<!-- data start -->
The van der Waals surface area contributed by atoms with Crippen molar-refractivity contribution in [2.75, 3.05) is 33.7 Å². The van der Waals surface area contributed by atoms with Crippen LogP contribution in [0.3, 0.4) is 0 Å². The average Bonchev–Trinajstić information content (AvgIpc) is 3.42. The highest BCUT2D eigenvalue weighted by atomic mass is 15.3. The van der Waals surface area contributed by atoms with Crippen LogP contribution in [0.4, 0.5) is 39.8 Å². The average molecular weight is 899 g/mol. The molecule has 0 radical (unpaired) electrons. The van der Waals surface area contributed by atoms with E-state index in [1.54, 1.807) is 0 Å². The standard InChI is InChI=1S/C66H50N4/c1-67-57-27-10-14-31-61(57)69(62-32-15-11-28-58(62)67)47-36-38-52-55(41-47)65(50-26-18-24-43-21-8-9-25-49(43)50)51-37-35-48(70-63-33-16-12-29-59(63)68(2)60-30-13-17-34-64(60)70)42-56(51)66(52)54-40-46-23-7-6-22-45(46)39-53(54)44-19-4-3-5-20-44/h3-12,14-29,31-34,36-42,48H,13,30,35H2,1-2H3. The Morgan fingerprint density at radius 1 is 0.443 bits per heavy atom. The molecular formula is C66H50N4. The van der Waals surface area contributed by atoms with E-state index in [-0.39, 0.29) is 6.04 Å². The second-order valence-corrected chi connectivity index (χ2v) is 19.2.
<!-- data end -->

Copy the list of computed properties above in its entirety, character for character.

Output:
The van der Waals surface area contributed by atoms with Crippen molar-refractivity contribution in [2.75, 3.05) is 33.7 Å². The van der Waals surface area contributed by atoms with Crippen LogP contribution in [0.3, 0.4) is 0 Å². The average Bonchev–Trinajstić information content (AvgIpc) is 3.42. The highest BCUT2D eigenvalue weighted by atomic mass is 15.3. The van der Waals surface area contributed by atoms with Crippen LogP contribution in [0.4, 0.5) is 39.8 Å². The average molecular weight is 899 g/mol. The molecule has 0 radical (unpaired) electrons. The van der Waals surface area contributed by atoms with E-state index in [1.54, 1.807) is 0 Å². The standard InChI is InChI=1S/C66H50N4/c1-67-57-27-10-14-31-61(57)69(62-32-15-11-28-58(62)67)47-36-38-52-55(41-47)65(50-26-18-24-43-21-8-9-25-49(43)50)51-37-35-48(70-63-33-16-12-29-59(63)68(2)60-30-13-17-34-64(60)70)42-56(51)66(52)54-40-46-23-7-6-22-45(46)39-53(54)44-19-4-3-5-20-44/h3-12,14-29,31-34,36-42,48H,13,30,35H2,1-2H3. The Morgan fingerprint density at radius 1 is 0.443 bits per heavy atom. The molecular formula is C66H50N4. The van der Waals surface area contributed by atoms with E-state index in [-0.39, 0.29) is 6.04 Å². The second-order valence-corrected chi connectivity index (χ2v) is 19.2.